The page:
johnlink ranks HOME ALONE (1990)

This came across HBOHD as I was on the couch with a napping Quinn this morning, and I figured I’d watch it for the first time since middle school. I didn’t realize the behind-the-camera power this had, with 80s icon John Hughes writing the script and original HARRY POTTER Director Chris Columbus helming the project. Add in a memorable John Williams score, and you can see how this project had the tools for success, even before release!

I watched HOME ALONE (1990) on 11.30.10. It was, I would guess, my tenth viewing of the film, but my first in probably fifteen years. TRAILER HERE

Like the recently ranked RED DAWN, this is a childhood fantasy film. Who at eight years old didn’t dream of their family going away for awhile and having a run of the place? Who didn’t fantasize about being the hero when some tough baddies tried to break in to the house?

I probably saw this six times in the theaters as an eight or nine year old. It was a favorite as a kid, though (for no good reason) it didn’t have the staying power as an adult that PRINCESS BRIDE or GHOST BUSTERS has enjoyed. I feel like they don’t make live action kids flicks like this anymore. Where today’s animation is among history’s best, all told, our live action kid’s stuff has concepts like The Rock portraying a hockey player who is forced to become the Tooth Fairy.

But all that is incidental. How does HOME ALONE hold up? Well the premise is almost quaint, with two giant families rushing onto an international flight without being checked individually. But that’s how it was back then, I guess. The film, really, has aged well and holds up to today’s filmic standards.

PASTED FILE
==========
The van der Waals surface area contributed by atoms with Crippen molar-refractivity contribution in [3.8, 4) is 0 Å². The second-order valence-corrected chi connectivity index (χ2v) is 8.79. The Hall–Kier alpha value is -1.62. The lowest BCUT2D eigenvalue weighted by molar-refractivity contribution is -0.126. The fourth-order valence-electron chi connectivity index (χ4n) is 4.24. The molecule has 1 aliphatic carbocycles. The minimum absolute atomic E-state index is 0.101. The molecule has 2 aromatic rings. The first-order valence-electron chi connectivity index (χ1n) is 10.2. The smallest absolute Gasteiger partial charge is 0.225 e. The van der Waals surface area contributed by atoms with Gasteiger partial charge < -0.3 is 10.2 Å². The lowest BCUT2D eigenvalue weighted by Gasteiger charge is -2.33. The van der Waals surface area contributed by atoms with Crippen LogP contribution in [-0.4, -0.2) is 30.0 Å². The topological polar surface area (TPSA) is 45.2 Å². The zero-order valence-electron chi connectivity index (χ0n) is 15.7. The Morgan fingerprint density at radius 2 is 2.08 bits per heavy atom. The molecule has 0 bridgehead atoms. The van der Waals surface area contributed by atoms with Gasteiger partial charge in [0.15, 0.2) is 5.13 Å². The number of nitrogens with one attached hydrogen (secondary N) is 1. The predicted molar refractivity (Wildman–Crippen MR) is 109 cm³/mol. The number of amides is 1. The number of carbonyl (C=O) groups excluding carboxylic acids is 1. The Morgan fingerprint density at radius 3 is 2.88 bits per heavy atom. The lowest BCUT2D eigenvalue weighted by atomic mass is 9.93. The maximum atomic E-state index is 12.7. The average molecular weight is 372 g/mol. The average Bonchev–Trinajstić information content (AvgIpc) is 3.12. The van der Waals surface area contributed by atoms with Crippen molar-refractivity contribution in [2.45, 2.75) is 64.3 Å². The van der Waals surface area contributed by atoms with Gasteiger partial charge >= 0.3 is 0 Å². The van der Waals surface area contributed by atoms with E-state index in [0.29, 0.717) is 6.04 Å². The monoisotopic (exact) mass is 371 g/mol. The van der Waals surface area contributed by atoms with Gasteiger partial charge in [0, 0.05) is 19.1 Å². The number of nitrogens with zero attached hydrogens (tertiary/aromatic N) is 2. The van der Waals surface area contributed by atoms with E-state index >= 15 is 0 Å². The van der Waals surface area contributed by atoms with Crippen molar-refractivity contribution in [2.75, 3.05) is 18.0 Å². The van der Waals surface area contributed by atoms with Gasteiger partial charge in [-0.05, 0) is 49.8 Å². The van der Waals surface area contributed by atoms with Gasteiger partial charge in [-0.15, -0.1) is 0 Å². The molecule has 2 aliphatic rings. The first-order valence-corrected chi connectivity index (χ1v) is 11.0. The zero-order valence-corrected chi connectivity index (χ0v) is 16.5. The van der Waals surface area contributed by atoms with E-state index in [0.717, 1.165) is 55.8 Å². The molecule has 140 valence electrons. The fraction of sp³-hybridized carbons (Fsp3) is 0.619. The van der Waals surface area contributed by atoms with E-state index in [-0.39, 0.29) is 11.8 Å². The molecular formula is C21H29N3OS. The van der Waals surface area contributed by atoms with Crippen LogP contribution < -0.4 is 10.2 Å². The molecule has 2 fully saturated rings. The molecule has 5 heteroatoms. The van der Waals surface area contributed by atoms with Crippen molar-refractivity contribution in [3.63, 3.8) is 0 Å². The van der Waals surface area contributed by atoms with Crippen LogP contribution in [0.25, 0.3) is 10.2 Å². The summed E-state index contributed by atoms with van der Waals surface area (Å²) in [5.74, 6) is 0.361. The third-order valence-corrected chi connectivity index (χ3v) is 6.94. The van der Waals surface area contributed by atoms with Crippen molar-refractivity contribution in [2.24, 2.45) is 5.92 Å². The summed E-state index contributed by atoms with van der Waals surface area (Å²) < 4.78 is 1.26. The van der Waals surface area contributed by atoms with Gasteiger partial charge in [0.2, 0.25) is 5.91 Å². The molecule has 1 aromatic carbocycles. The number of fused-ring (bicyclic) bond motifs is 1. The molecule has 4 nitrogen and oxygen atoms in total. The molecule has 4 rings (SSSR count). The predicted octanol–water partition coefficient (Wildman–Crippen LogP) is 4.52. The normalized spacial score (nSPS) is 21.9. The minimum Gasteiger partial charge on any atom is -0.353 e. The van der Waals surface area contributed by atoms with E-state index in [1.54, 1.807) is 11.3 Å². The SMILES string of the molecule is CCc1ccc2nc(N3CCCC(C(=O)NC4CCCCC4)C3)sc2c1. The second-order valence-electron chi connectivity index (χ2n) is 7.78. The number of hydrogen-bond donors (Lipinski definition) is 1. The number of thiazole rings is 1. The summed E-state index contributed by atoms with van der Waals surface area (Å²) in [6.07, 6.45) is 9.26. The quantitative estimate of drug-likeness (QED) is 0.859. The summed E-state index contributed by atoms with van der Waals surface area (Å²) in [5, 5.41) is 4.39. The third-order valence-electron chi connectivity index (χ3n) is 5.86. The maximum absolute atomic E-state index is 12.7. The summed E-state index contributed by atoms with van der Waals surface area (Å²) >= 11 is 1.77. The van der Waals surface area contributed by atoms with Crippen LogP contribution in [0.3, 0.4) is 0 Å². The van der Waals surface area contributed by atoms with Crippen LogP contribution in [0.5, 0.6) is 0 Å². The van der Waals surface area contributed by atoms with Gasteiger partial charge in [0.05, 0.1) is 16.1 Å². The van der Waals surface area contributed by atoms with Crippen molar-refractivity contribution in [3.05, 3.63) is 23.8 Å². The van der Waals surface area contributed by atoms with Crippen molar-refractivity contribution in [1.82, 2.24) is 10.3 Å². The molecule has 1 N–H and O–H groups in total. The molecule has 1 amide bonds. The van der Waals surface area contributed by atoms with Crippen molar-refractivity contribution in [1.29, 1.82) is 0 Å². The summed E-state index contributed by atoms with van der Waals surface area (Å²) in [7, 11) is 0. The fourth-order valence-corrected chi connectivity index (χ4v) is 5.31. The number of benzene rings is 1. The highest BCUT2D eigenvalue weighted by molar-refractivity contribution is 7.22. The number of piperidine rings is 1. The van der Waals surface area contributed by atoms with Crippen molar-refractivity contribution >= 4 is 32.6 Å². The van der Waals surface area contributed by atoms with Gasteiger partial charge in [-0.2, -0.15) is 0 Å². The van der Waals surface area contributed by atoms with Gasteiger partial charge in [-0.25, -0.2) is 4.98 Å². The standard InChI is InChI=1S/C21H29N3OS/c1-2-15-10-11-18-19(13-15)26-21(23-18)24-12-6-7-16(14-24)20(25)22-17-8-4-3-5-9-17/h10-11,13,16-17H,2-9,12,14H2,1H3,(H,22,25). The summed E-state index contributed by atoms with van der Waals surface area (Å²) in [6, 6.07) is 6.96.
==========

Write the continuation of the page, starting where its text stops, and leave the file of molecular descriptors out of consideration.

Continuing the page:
There is a truly great scene in this film where Macaulay Culkin stops in a church and runs into his scary neighbor, played by Roberts Blossom. The scene is about family, regrets, fear, and what Christmas means. In a lesser movie, with lesser writers, a lesser director, and lesser actors, this would have been the sort of ‘awww shucks’ FULL HOUSE type of scene which permeates¬† many family films. But it works to great effect here, aided certainly by the choral background. That scene is this film in a microcosm: It shouldn’t necessarily work, but there is just the right amount of charm and talent to make it work anyway.

The work both Blossom and John Candy do, as supporting characters, really help this film. But we all remember Culkin, and we all remember the Wet Bandits, played wonderfully by Daniel Stern and Joe Pesci. They provide real menace without ever being too adult, and they provide a sense of danger while still being buffoons. Having watched a bunch of Chaplin and Keaton lately, the gags at the end of HOME ALONE are certainly inspired by that sort of slapstick humor. The difference is that Chaplin and Keaton didn’t have to cut away so their stunt double could do the fall.

There is a bunch of homage in here. Pesci’s character is Harry Lime, named after Orson Welles’ THIRD MAN character. Roberts Blossom’s scary old man is named Marley, named after Scrooge’s old partner from A CHRISTMAS CAROL.

So I expected to come at this movie this morning and give it all 4s and 5s. But I walked away impressed, this movie did hold up. Sure there are some lines Culkin says which sound forced. Sure the death trap house at the end is contrived, but this movie has so much heart, and so much going for it, that it overshadows its flaws. A great way to start the Christmas movie season!


FILM: 6; MOVIE: 8; ACTING: 7; WRITING: 6 (What is this?)



~ by johnlink00 on November 30, 2010.

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